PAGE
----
Back to a Skyhawk being a Skyhawk. If this one’s not, it’s really because of the engine. One thing I can say with certainty is that little of what I’ve learned over the years about light aircraft engines is much help in understanding the CD-155. If asked to list the similarities with a Lycoming IO-360, the engine that for the past couple of decades has passed for the prototypical aircraft engine, I’d start with the fact that both engines have pistons and cylinders and other associated drive train components. After that, the list of similarities is a short one. The differences are another story.
The CD-155 is an inline engine, as opposed to, well, an opposed configuration. The 2.0 liter features double overhead cam design and relies on liquid cooling using a mixture of coolants to keep things happy, because things can get hot in a turbodiesel engine. The case is heavy in a diesel engine, too, as the pressures are far greater than in a gas-piston engine (diesels have pistons too, remember), and these engines, unlike most aviation engines, feature a reduction gearing system that reduces the drive shaft rpm by a ratio of 1.69:1. Reduction is not necessary because the CD-155 is a diesel engine but because it’s a repurposed automotive engine, though there’s not that much automotive left behind at the end.
Auto engines are typically built to run at high rpms for a long time. This wouldn’t be a bad thing for airplanes at all, except that in order to be efficient, propellers need to operate at slower speeds. It’s no mistake that just about every airplane you’ve flown, at least the ones with a prop or two, drives that prop at between about 1700 rpm and 2700 rpm. Any slower and they’re not making much power, and any faster and the tips go supersonic. There’s also something called a “common rail” for fuel distribution that uses a very high-pressure fuel pipe, known as a rail, that delivers the fuel at a uniform high pressure to individual valves for each cylinder, resulting in extremely exact fuel metering when compared with the low-pressure fuel pumps on gas piston engines. There’s no carburetor or throttle vale. Great fuel economy is a big selling point of turbodiesel engines.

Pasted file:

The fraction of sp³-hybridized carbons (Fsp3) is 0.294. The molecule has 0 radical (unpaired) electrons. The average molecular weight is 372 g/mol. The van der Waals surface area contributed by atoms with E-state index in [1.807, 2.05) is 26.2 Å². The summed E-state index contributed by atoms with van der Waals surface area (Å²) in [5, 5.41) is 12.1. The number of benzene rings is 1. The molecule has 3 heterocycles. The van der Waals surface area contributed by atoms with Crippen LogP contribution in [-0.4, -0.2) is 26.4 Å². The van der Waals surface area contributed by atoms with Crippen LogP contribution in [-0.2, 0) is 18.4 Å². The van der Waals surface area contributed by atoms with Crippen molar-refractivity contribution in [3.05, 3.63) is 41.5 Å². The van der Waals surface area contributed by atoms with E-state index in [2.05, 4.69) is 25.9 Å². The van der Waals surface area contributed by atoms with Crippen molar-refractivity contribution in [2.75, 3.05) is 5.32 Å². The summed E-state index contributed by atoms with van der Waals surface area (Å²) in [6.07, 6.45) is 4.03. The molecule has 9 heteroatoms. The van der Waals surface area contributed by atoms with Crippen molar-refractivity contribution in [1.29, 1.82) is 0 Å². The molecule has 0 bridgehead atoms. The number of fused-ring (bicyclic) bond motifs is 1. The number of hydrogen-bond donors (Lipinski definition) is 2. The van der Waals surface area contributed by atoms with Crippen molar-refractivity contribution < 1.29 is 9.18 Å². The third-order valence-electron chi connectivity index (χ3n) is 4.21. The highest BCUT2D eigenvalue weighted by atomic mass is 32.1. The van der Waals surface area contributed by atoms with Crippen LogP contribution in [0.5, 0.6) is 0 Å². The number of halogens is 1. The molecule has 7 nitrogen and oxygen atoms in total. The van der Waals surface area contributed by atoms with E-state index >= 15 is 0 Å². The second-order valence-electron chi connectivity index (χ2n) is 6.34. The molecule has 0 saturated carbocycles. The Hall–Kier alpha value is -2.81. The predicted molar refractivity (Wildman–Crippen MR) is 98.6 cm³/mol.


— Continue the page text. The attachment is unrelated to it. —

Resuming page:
Another feature of the CD-155 is true dual channel FADEC, which handles all the fuel and prop adjustments. So while the JT-A has a constant speed prop, there’s no user input required. The Skyhawk JT-A is a single-lever airplane. Right after you start the engine on the JT-A, the system puts itself though a check to ensure that each channel is working properly. It will run on just one if need be. There’s also a backup battery that you need to test before you go flying. Magnetos used on conventional gas piston engines are failure prone and finicky, true, but they make their own juice.